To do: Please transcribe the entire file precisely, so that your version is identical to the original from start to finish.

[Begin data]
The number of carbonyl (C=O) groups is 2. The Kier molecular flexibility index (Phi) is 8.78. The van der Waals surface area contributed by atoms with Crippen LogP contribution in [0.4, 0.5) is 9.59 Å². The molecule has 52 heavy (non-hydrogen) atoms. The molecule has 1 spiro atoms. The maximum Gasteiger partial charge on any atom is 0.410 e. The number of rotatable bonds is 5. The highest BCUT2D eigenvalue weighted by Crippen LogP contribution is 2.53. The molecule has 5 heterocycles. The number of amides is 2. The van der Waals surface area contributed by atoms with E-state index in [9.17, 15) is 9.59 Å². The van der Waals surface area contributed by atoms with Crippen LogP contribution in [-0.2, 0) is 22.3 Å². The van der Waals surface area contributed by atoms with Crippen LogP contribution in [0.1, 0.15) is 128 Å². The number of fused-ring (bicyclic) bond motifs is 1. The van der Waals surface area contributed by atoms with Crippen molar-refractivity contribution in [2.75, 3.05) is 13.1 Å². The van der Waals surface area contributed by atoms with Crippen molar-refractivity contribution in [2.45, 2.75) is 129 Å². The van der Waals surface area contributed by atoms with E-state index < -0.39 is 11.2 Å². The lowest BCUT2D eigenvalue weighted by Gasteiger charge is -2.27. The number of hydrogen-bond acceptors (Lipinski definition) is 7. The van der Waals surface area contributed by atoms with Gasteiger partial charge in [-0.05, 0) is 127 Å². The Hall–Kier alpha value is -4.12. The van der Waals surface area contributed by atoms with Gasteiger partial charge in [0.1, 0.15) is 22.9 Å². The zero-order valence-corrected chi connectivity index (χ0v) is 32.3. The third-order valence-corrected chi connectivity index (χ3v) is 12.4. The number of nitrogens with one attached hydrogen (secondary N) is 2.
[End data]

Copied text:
The number of carbonyl (C=O) groups is 2. The Kier molecular flexibility index (Phi) is 8.78. The van der Waals surface area contributed by atoms with Crippen LogP contribution in [0.4, 0.5) is 9.59 Å². The molecule has 52 heavy (non-hydrogen) atoms. The molecule has 1 spiro atoms. The maximum Gasteiger partial charge on any atom is 0.410 e. The number of rotatable bonds is 5. The highest BCUT2D eigenvalue weighted by Crippen LogP contribution is 2.53. The molecule has 5 heterocycles. The number of amides is 2. The van der Waals surface area contributed by atoms with E-state index in [9.17, 15) is 9.59 Å². The van der Waals surface area contributed by atoms with Crippen LogP contribution in [-0.2, 0) is 22.3 Å². The van der Waals surface area contributed by atoms with Crippen LogP contribution in [0.1, 0.15) is 128 Å². The number of fused-ring (bicyclic) bond motifs is 1. The van der Waals surface area contributed by atoms with Crippen molar-refractivity contribution in [2.75, 3.05) is 13.1 Å². The van der Waals surface area contributed by atoms with Crippen molar-refractivity contribution in [2.45, 2.75) is 129 Å². The van der Waals surface area contributed by atoms with E-state index < -0.39 is 11.2 Å². The lowest BCUT2D eigenvalue weighted by Gasteiger charge is -2.27. The number of hydrogen-bond acceptors (Lipinski definition) is 7. The van der Waals surface area contributed by atoms with Gasteiger partial charge in [-0.05, 0) is 127 Å². The Hall–Kier alpha value is -4.12. The van der Waals surface area contributed by atoms with Gasteiger partial charge in [0.1, 0.15) is 22.9 Å². The zero-order valence-corrected chi connectivity index (χ0v) is 32.3. The third-order valence-corrected chi connectivity index (χ3v) is 12.4. The number of nitrogens with one attached hydrogen (secondary N) is 2.